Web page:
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Making maps is hard, but mapping Guizhou province is especially so. . . . Southern Guizhou has a multitude of mountain peaks. They are jumbled together, without any plains or marshes to space them out, or rivers or water courses to put limits to them. They are vexingly numerous and ill-disciplined. . . . Their configurations are difficult to ...
6. Mapping Film Audiences in Multicultural Canada: Examples from the Cybercartographic Atlas of Canadian Cinema
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Canadian cinema has historically been framed, much like Canadian soci-ety, by the tensions between French and English culture as well as by the large influence of its imposing neighbor to the south: the United States of America. This double influence is perfectly illustrated by the film Bon Cop Bad Cop (dir. Erik Canuel, 2006). This “buddy action comedy” set ...
7. The Geography of Film Production in Italy: A Spatial Analysis Using GIS
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The use of cartographic techniques and geographical principles for the study of cultural phenomena has recently started to be evaluated by schol-ars as a compelling instrument of analysis. New areas of scholarly concern are emerging that are examining the potential role of mapping technolo-gies in the study of cultural processes; among these are questions about ...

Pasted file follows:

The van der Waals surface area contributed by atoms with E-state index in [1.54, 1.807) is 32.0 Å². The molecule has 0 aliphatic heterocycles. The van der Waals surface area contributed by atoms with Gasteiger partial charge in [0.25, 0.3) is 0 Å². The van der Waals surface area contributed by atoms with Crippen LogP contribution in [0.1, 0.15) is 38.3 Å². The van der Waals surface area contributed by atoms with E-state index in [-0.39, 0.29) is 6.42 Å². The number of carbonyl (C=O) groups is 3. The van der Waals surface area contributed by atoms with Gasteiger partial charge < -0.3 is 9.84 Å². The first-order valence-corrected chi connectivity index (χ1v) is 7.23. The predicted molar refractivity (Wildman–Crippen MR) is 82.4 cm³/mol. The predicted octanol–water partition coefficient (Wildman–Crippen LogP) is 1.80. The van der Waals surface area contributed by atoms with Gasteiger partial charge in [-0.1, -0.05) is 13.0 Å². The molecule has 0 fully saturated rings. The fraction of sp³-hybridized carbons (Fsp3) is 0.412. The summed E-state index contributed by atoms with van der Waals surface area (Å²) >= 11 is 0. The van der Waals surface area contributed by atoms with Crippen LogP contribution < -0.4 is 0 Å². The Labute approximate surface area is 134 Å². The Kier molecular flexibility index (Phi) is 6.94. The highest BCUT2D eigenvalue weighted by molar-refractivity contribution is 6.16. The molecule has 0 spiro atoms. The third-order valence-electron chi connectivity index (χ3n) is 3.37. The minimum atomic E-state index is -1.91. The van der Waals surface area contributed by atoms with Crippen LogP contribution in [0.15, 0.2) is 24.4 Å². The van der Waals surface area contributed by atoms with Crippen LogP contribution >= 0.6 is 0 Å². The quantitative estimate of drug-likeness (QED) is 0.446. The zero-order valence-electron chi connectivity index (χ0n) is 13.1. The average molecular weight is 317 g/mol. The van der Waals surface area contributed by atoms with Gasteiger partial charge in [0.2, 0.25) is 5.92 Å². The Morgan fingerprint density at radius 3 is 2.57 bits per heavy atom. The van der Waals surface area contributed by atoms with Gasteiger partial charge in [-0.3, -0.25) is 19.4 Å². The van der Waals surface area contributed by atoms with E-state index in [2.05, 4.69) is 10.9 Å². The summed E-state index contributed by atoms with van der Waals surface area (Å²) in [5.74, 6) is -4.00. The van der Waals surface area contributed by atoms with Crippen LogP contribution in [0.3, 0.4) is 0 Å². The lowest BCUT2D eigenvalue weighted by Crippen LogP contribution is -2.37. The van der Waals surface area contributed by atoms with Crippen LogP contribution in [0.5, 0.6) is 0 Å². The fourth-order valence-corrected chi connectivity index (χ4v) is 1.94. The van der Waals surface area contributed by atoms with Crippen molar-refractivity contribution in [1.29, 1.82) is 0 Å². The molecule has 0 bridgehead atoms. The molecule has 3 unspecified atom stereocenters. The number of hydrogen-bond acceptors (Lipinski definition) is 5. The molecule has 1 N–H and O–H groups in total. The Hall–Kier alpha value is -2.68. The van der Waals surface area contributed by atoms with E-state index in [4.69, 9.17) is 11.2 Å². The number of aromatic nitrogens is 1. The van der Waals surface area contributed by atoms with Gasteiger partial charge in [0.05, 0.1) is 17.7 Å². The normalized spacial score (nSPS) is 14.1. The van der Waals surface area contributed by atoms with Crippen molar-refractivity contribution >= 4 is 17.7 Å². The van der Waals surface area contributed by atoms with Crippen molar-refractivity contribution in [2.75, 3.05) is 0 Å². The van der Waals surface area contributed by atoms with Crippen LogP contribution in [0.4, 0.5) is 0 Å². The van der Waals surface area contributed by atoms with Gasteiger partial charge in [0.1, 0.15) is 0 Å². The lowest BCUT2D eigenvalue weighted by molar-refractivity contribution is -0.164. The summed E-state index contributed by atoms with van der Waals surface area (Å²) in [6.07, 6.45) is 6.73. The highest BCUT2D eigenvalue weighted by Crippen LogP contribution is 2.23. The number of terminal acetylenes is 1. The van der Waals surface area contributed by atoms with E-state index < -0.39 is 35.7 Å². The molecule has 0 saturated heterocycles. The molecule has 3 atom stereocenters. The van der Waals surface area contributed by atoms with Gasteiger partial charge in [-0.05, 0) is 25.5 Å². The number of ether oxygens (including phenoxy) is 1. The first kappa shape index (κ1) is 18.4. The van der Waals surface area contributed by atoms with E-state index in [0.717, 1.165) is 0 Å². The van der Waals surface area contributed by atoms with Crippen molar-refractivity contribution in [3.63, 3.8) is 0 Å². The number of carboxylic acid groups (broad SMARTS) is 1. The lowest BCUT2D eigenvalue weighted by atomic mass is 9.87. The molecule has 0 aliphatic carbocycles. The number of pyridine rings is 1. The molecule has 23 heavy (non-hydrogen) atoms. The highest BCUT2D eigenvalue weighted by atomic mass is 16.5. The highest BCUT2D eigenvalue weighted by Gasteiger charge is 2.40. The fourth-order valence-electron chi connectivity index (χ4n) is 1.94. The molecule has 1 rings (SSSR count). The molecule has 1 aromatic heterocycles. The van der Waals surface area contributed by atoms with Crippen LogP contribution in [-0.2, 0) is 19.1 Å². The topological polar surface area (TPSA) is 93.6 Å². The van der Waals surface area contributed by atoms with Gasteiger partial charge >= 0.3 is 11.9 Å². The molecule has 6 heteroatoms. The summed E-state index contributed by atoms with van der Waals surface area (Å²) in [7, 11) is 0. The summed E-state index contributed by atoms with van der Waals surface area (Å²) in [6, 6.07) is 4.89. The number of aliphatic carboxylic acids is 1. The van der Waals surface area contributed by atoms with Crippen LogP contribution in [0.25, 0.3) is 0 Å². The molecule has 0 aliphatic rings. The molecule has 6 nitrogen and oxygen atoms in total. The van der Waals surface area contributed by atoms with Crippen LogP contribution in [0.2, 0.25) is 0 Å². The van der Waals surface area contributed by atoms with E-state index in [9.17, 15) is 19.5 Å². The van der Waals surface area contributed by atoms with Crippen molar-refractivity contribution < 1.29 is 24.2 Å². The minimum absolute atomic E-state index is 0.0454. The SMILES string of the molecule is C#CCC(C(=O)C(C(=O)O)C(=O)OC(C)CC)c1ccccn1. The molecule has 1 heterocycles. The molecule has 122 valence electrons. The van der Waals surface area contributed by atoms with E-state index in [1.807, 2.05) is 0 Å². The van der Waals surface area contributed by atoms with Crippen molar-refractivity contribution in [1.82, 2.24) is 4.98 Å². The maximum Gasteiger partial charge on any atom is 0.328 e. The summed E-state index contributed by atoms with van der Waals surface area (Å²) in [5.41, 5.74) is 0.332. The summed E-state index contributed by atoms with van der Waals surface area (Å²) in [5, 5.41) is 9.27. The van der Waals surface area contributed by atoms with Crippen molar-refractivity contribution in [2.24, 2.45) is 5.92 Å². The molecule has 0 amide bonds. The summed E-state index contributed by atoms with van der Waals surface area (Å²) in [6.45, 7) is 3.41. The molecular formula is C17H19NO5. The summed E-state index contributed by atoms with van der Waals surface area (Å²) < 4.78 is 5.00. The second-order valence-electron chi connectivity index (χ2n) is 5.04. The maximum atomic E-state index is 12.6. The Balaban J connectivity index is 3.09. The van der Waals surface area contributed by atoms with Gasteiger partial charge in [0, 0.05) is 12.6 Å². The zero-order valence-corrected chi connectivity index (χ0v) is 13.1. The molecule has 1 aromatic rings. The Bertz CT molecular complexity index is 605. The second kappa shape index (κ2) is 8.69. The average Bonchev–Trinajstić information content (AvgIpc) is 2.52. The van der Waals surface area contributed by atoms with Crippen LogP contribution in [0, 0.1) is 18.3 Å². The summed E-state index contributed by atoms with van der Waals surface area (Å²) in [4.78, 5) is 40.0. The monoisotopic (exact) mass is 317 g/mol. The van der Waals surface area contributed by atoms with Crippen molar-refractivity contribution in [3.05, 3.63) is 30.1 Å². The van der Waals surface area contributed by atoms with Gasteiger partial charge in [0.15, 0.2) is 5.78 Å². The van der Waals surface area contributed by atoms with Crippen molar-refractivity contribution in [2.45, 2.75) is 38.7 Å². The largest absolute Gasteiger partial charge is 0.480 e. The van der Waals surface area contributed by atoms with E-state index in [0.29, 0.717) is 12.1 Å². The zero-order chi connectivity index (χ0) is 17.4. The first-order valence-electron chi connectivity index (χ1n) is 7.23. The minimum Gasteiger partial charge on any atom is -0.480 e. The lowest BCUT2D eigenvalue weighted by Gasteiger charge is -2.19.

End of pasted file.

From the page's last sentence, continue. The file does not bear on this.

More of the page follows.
8. Mapping the “City” Film 1930–1980
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This chapter develops ideas about cartography and filmmaking as two kinds of visual practice that share a number of similarities in the ways they describe the surface of an area or territory. As Les Roberts and I discussed in chapter 1, the term “mapping” is now subject to a wide range of interpretive processes and applications in relation to film; here I am ...